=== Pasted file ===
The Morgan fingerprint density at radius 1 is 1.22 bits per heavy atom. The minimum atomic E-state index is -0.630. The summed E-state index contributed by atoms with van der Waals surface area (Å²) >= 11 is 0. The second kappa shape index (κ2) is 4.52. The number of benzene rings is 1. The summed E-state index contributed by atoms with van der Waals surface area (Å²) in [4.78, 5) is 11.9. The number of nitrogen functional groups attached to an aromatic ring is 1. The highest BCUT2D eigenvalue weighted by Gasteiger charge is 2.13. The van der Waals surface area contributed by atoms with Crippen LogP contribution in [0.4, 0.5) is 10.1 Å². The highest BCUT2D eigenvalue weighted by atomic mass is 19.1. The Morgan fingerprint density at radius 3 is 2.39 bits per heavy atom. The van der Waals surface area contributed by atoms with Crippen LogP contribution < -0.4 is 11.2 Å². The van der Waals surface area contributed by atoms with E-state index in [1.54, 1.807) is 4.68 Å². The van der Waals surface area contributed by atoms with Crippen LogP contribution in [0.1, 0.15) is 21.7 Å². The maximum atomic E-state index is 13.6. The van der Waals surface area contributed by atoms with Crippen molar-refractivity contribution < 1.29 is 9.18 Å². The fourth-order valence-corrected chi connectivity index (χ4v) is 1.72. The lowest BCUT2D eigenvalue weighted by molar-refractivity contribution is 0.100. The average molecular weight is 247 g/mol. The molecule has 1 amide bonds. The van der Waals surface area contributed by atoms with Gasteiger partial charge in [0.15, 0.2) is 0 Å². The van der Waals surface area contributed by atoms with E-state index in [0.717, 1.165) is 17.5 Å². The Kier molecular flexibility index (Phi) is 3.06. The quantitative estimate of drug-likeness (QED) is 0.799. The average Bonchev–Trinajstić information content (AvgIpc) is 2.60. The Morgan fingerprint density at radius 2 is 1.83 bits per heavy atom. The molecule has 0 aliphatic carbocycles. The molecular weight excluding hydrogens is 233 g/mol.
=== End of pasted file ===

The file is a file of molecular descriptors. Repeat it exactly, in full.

The Morgan fingerprint density at radius 1 is 1.22 bits per heavy atom. The minimum atomic E-state index is -0.630. The summed E-state index contributed by atoms with van der Waals surface area (Å²) >= 11 is 0. The second kappa shape index (κ2) is 4.52. The number of benzene rings is 1. The summed E-state index contributed by atoms with van der Waals surface area (Å²) in [4.78, 5) is 11.9. The number of nitrogen functional groups attached to an aromatic ring is 1. The highest BCUT2D eigenvalue weighted by Gasteiger charge is 2.13. The van der Waals surface area contributed by atoms with Crippen LogP contribution in [0.4, 0.5) is 10.1 Å². The highest BCUT2D eigenvalue weighted by atomic mass is 19.1. The Morgan fingerprint density at radius 3 is 2.39 bits per heavy atom. The van der Waals surface area contributed by atoms with Crippen LogP contribution < -0.4 is 11.2 Å². The van der Waals surface area contributed by atoms with E-state index in [1.54, 1.807) is 4.68 Å². The van der Waals surface area contributed by atoms with Crippen LogP contribution in [0.1, 0.15) is 21.7 Å². The maximum atomic E-state index is 13.6. The van der Waals surface area contributed by atoms with Crippen molar-refractivity contribution < 1.29 is 9.18 Å². The fourth-order valence-corrected chi connectivity index (χ4v) is 1.72. The lowest BCUT2D eigenvalue weighted by molar-refractivity contribution is 0.100. The average molecular weight is 247 g/mol. The molecule has 1 amide bonds. The van der Waals surface area contributed by atoms with Gasteiger partial charge in [0.15, 0.2) is 0 Å². The van der Waals surface area contributed by atoms with E-state index in [0.717, 1.165) is 17.5 Å². The Kier molecular flexibility index (Phi) is 3.06. The quantitative estimate of drug-likeness (QED) is 0.799. The average Bonchev–Trinajstić information content (AvgIpc) is 2.60. The Morgan fingerprint density at radius 2 is 1.83 bits per heavy atom. The molecule has 0 aliphatic carbocycles. The molecular weight excluding hydrogens is 233 g/mol.